• Ask what range of either settlements s/he has negotiated or verdicts s/he has obtained in cases that were like yours. Be ready to hear that all cases are quite different and that you’re just getting a general estimate. This just means your lawyer doesn’t want you to have false hopes about what your case may be worth. Also, s/he can’t know the value of your case until s/he has fully investigated it.
    • Ask how long such cases normally take. Expect to hear that these types of cases are often very complex and can take several years.
    • Find out if the person you’re talking to will represent you, or it will be another attorney in the office. Ask if there will be a paralegal or the attorney himself/herself providing you with regular updates.
    • Ask if the firm will represent you on a contingent-fee basis. This means that the law firm will not charge you for their services unless they win your case. If this firm does win your lawsuit, they will subtract all expenses related to your case from any settlement or verdict . They'll also subtract their actual attorney fees. Keep in mind that few plaintiffs can ever afford to fund this type of case. You should be leery of an attorney who offers to take your case on an hourly basis, because they probably lack faith in your case.
    • Ask them if they have malpractice insurance.
    • Ask if the attorney has ever published any legal journal articles on your type of lawsuit. Similarly, ask if he or she has taught any State Bar CLE (Continuing Legal Education) classes to other attorneys in this field. It is great if the attorney has done either of these, although many just spend all of their time representing their clients.
    • Ask if this lawyer belongs to the American Association of Trial Lawyers (“ATLA”). This indicates that s/he is very committed to this type of work.[12]
    • Ask how soon you must let the firm know if you want to hire them.
  4. Image titled Select a Medical Malpractice Lawyer Step 12
    Interview the attorney. Once you've finished preparing for the interview, meet with the attorney to ask your questions. This will give you a chance to determine if this the right lawyer for you. Here are a few tips for the interview:
    • Keep in mind that many lawyers may charge you a nominal sum (often no more than $50) to meet with them for about thirty minutes in person. They may not want to visit long with you on the phone. Or, they may limit the call to briefly finding out if you even have the type of case they usually choose to accept.[13]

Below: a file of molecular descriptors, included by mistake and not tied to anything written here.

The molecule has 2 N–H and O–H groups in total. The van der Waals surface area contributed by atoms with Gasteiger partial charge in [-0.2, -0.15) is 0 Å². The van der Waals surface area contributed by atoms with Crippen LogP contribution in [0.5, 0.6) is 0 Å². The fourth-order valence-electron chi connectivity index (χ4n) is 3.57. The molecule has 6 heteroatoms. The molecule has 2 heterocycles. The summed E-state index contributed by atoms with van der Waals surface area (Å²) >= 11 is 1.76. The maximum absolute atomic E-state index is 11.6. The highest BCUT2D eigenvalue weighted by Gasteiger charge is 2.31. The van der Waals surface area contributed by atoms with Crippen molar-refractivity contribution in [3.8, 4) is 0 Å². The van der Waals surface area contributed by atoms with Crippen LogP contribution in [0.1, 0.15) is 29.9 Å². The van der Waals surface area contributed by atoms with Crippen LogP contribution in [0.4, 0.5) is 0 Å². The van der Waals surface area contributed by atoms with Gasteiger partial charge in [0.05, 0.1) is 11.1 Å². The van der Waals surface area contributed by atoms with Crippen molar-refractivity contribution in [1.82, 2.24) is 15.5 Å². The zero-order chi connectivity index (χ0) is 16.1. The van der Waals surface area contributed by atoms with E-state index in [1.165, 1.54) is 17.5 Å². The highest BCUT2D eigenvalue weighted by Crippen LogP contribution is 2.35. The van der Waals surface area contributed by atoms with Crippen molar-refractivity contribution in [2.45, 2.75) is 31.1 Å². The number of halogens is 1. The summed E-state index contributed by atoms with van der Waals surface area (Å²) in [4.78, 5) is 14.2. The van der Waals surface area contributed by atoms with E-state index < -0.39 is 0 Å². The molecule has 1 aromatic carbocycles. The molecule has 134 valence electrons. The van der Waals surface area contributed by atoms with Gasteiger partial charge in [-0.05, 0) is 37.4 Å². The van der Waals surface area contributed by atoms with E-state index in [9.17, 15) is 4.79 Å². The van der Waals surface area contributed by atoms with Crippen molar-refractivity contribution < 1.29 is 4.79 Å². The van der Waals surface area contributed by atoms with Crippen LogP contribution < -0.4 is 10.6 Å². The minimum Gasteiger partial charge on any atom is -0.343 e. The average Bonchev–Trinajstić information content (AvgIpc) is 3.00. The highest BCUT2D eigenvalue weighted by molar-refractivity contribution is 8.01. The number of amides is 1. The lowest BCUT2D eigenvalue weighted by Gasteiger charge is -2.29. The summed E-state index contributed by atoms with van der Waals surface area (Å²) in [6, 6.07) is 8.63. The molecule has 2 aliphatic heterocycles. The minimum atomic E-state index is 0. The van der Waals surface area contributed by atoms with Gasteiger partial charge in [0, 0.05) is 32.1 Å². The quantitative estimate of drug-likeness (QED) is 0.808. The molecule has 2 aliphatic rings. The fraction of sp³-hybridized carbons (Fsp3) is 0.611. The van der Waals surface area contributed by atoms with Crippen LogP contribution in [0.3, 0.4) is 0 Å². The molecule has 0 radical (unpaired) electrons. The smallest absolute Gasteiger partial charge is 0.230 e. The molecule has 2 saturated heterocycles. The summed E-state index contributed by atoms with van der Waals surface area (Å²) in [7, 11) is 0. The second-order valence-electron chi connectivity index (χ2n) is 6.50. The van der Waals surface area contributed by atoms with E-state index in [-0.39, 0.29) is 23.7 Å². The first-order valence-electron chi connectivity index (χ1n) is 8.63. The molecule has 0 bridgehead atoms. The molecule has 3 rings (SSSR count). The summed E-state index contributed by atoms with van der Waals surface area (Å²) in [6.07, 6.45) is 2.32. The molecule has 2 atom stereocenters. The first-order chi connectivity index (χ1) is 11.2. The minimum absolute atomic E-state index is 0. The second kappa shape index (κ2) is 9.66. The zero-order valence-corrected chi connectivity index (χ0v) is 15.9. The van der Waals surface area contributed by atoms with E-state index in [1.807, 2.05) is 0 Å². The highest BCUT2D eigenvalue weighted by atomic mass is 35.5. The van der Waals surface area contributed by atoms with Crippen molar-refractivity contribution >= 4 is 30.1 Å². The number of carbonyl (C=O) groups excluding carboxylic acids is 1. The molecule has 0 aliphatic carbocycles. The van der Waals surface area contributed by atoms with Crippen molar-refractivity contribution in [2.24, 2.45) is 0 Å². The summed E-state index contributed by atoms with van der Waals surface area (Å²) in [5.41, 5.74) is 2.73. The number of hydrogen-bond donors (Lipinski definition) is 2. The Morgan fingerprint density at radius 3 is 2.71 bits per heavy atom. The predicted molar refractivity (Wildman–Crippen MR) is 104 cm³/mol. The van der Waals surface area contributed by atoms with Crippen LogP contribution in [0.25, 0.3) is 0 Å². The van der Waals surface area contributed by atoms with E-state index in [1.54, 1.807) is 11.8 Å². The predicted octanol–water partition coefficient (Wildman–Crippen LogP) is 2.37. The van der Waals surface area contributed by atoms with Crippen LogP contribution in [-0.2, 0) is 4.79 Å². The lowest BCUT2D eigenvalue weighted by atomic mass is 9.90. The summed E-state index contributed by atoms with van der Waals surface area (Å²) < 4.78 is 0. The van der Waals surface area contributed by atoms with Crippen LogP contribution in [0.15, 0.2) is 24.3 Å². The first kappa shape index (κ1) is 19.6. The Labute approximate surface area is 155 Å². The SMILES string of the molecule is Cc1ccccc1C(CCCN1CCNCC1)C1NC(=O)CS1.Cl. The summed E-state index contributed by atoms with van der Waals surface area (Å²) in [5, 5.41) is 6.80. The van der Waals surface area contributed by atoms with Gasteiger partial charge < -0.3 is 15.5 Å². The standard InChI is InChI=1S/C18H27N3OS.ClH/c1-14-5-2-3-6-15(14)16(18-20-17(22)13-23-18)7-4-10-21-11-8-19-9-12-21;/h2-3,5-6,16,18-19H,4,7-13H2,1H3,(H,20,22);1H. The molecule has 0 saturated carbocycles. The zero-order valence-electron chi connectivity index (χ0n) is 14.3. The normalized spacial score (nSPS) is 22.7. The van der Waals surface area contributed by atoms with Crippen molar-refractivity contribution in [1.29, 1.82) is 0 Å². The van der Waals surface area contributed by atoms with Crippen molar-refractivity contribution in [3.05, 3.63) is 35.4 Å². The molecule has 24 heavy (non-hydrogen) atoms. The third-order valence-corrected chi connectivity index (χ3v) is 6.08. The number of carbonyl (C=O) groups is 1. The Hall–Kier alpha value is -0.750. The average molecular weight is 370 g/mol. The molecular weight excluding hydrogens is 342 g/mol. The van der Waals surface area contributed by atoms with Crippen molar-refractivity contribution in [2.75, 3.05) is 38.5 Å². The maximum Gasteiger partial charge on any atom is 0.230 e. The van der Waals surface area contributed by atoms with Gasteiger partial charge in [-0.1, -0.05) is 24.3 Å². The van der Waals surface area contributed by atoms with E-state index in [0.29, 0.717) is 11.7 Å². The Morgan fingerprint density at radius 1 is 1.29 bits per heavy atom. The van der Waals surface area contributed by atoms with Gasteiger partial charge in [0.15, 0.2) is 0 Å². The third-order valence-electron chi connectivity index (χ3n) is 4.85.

• If the firm does not want to take on your case, be ready to take notes about why. Ask if the firm knows of another lawyer or firm that might be more interested in your type of lawsuit. It is possible you will not be able to find an attorney. Law firms are wary of taking on some medical malpractice cases because they can lose a fortune if they don’t win the case.[14]
    • Be sure to tell the firm if you’re going to need the regular services of a language translator.[15]
    • Be sure that you’re comfortable interacting with this lawyer, as you may be working together for several years. These types of cases often take a long time to settle or take to trial.
    • If you have any misgivings about the firm, it’s wise to go ahead and meet with at least one other lawyer before choosing.[16] Do keep in mind that a larger law firm is more likely to have all the financial resources required to fund your case as opposed to a smaller one.
    • If you are impressed by what you’re hearing and by the law firm’s credentials, schedule an appointment.
    • Ask if the first consultation with the lawyer is free. Many firms still offer this service. However, some nowadays may charge you a nominal sum like $20 - $50 for a half-hour appointment.
  5. Image titled Select a Medical Malpractice Lawyer Step 13
    Make an agreement and sign the paperwork. Once you have decided on a lawyer, you will need to sign a contingent fee contract and to release your medical records to the attorney.
    • A contingent fee contract is agreement between you and lawyer about fees. They contracts specify that you will not pay the lawyer up-front. Instead, you agree to turn over a certain amount of your award if you win the case.[17]
    • You will need to sign medical record release forms for every healthcare provider involved in your lawsuit.[18] You'll also need to release records from everyone who has participated in your care since you suffered your injury. If you’ve been seeing a psychiatrist or therapist, you may want to contact this person. For privacy reasons, you may want her or him to submit only a general summary of your recent visits.


  • In some cases, you may just be wanting to sue a hospital for the negligence of one of its employees. Be aware that the law only allows lawyers to take on these types of cases within a set time frame. If you have failed to contact a lawyer for help in time, they may be legally barred from taking on your case.
  • Try to move forward with your life as best you can during the lawsuit. Even if you do win, it will probably be several years or more until you’re awarded any money.
  • Remember, it’s your right as the plaintiff to decide whether to accept any settlement offer. It is not your attorney's right to do so. It’s a good idea to ask his or her advice about the adequacy of the offer, though. Your attorney will know if you’re likely to do better by turning down the offer and indicating you’re ready to go to trial.
  • In general, you are entitled to at least bi-weekly telephone updates on your case. There will be times, though, when little is happening.
  • If your lawyer doesn't return your calls or provide regular updates, express your dissatisfaction. If matters don't improve, you can request your file and try find a new lawyer.[19]


  • Law firms often hire expert witnesses in medical malpractice cases. These witnesses provide depositions or court testimony that make your case stronger. But, they are also expensive. It’s not unusual for 50% or more of your settlement or verdict to be lawfully claimed by your attorney's firm. They will take their share before you ever receive a check. As a client, you’re entitled to a detailed listing of the firm’s expenses tied to representing you.
  • Lawsuits can be unpredictable. Never assume you’re going to win and start spending money foolishly.
  • If you must change lawyers in the middle of a lawsuit, be aware that your first attorney will have a right to recoup his or her expenses.

Sources and Citations

Show more... (16)

Article Info

Categories: Retaining a Lawyer | Finding a Medical Specialist